More focus on defending critical infrastructure against cyberattacks is needed, says cyber agency chief
“These two incidents highlight the real and real consequences of cyber incidents, targeting our critical infrastructure. And although today these attacks have impacted Americans at the gas station and in supermarkets, our concern is where could it go next, “Brandon Wales, the current acting director of the Cybersecurity and Infrastructure Security Agency, told CNN’s Pamela Brown in an interview.
While attacks like those on JBS and Colonial Pipeline aren’t new, they have increased in recent years, according to Wales, and they are bolder than ever – leading criminal attackers to seek larger targets for more ransom, including including targets that have real world consequences.
“We are concerned about the direction this may take in the future,” said Wales. “I think our concern is that more targeting of industrial control systems, those things that really allow critical infrastructure to function – whether it’s in water systems or power systems, the manufacturing base of the country – this are targets, and unless we take urgent action, we are truly concerned about the disruptive effects this may have on the American people. “
Both JBS and Colonial Pipeline have paid ransoms to their criminals to unlock their systems, but Wales has warned of the danger of such measures for the country as a whole.
“This has short- and long-term impacts for the country’s cybersecurity and for the cybersecurity potential for these individual businesses,” Wales said. “A recent study found that 80% of businesses that paid ransom were hit again. This way, opponents know they are a target willing to pay.
Why Americans Should Care
No business is too big or too small to fall victim to a ransomware attack, said Wales, and he has advised all businesses and organizations to take steps to strengthen their cyber defenses. Part of CISA’s job is not only to ensure critical infrastructure is protected, but also to help groups take action to better improve their cybersecurity.
While a cyberattack may seem like a distant idea to many, Wales said the number of potential victims “is almost endless”.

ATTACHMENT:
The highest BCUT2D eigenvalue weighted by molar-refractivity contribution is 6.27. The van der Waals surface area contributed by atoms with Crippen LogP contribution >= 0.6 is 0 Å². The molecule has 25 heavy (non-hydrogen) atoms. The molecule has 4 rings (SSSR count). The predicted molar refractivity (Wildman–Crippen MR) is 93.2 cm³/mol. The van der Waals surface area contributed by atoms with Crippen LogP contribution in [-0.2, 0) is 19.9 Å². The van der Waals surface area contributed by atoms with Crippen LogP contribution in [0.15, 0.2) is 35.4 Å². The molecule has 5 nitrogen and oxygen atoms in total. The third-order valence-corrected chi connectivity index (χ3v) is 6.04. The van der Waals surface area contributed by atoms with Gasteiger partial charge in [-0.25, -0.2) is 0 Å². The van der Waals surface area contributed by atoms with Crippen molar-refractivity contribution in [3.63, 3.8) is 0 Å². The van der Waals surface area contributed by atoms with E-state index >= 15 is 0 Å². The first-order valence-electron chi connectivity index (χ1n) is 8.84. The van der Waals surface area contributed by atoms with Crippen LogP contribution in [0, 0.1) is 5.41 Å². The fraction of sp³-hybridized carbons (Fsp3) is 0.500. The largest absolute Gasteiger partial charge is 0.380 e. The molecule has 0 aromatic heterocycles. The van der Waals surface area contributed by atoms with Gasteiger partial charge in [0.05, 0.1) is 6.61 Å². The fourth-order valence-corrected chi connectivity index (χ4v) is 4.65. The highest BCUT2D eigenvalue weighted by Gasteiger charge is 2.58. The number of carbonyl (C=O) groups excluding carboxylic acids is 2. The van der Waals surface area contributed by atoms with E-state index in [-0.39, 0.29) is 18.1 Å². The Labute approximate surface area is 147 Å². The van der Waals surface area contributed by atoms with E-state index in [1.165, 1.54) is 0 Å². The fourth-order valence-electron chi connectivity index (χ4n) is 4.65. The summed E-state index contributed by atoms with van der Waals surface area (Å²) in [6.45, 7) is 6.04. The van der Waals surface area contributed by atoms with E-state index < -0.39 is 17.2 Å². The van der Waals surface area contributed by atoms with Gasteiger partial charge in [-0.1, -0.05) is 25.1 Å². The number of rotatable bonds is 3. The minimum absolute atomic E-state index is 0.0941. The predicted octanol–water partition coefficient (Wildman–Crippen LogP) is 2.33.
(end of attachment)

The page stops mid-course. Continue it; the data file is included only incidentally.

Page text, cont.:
“We’ve seen ransomware targeting big business and small multinational corporations and mom and pop stores, nonprofits, almost anyone who runs an internet business in the United States is potentially vulnerable,” said Wales. “We need to do more every day to make sure that no opponent can execute an attack that causes such catastrophic effects.”
He said the daily life of Americans is intrinsically linked to cyber and therefore vulnerable to attack.
“If it’s not 100% for most people, it’s probably pretty close,” Wales said. “You can imagine, you get up in the morning and you try to turn on your lights and they don’t turn on, you try to brush your teeth, and the water isn’t, it’s not there, it is not clean. You try to log in to verify your email and it does not work, you cannot execute a financial transaction because the critical infrastructure of this country has been compromised in some way. another by a computer incident.
Cyber security after the Biden-Putin summit
Wales said it was too soon after President Joe Biden’s summit with Russian President Vladimir Putin earlier this month to determine if there had been any major Russian changes on the cyberattack front, but he responded to Energy Secretary Jennifer Granholm’s interview with CNN’s Jake Tapper on “State of the Union” earlier this month, when she warned in harsh terms that foreign adversaries have the ability to shut down the American electricity grid.
“So we know that several nation states want to target our critical infrastructure to endanger it when and where they choose. We assume that it would probably be in the case of some type of conflict they want to put our infrastructure in danger. danger, to try to influence American political decision-making in these environments or during these times, ”Wales said.
Brown asked Wales if they fundamentally hold any influence over the United States by doing this, to which Wales replied: “This is their goal.”
Wales has warned that the United States government must do more to protect its cyber infrastructure, but it is also the job of the American people and American businesses to take the problem seriously and be “cyber smart. “.
“The threats we face in the cyber world are real and they are increasing,” Wales said. “We are not helpless, there are things we can do, as the American people, as the American government, as a private sector community, can do by working together to solve this problem and we must. consider this across this government, nationwide, because only then will we truly be successful against the adversaries we face. “